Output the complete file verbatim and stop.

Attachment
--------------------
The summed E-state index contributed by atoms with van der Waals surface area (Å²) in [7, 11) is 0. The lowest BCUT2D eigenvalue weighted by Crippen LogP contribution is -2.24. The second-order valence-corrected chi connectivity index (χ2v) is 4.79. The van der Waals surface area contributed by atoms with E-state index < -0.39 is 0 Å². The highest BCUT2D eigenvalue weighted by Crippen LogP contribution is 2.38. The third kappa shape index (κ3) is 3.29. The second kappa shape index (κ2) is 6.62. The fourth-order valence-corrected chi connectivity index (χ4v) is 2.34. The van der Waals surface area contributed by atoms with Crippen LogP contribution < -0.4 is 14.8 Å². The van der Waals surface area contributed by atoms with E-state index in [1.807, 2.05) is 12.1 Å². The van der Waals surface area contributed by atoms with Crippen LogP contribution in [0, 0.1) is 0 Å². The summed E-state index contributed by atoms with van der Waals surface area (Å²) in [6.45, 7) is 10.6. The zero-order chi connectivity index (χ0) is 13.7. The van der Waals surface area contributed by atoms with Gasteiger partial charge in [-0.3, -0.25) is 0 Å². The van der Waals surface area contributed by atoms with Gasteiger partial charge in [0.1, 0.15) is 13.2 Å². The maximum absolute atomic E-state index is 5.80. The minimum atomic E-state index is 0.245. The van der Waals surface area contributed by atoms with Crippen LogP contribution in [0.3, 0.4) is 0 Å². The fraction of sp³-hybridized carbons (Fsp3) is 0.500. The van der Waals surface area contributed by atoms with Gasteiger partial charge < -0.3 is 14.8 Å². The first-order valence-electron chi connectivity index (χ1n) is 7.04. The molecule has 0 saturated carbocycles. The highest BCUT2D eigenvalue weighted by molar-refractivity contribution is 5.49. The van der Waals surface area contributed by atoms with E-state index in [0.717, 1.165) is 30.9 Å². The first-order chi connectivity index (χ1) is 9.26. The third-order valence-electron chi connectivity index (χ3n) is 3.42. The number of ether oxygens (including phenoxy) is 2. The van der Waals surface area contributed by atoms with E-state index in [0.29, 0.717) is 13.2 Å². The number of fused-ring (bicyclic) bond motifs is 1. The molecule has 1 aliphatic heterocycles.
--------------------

The summed E-state index contributed by atoms with van der Waals surface area (Å²) in [7, 11) is 0. The lowest BCUT2D eigenvalue weighted by Crippen LogP contribution is -2.24. The second-order valence-corrected chi connectivity index (χ2v) is 4.79. The van der Waals surface area contributed by atoms with E-state index < -0.39 is 0 Å². The highest BCUT2D eigenvalue weighted by Crippen LogP contribution is 2.38. The third kappa shape index (κ3) is 3.29. The second kappa shape index (κ2) is 6.62. The fourth-order valence-corrected chi connectivity index (χ4v) is 2.34. The van der Waals surface area contributed by atoms with Crippen LogP contribution < -0.4 is 14.8 Å². The van der Waals surface area contributed by atoms with E-state index in [1.807, 2.05) is 12.1 Å². The van der Waals surface area contributed by atoms with Crippen LogP contribution in [0, 0.1) is 0 Å². The summed E-state index contributed by atoms with van der Waals surface area (Å²) in [6.45, 7) is 10.6. The zero-order chi connectivity index (χ0) is 13.7. The van der Waals surface area contributed by atoms with Gasteiger partial charge in [-0.3, -0.25) is 0 Å². The van der Waals surface area contributed by atoms with Gasteiger partial charge in [0.1, 0.15) is 13.2 Å². The maximum absolute atomic E-state index is 5.80. The minimum atomic E-state index is 0.245. The van der Waals surface area contributed by atoms with Crippen LogP contribution in [0.3, 0.4) is 0 Å². The fraction of sp³-hybridized carbons (Fsp3) is 0.500. The van der Waals surface area contributed by atoms with Gasteiger partial charge < -0.3 is 14.8 Å². The first-order valence-electron chi connectivity index (χ1n) is 7.04. The molecule has 0 saturated carbocycles. The highest BCUT2D eigenvalue weighted by molar-refractivity contribution is 5.49. The van der Waals surface area contributed by atoms with E-state index in [0.717, 1.165) is 30.9 Å². The first-order chi connectivity index (χ1) is 9.26. The third-order valence-electron chi connectivity index (χ3n) is 3.42. The number of ether oxygens (including phenoxy) is 2. The van der Waals surface area contributed by atoms with E-state index in [0.29, 0.717) is 13.2 Å². The number of fused-ring (bicyclic) bond motifs is 1. The molecule has 1 aliphatic heterocycles.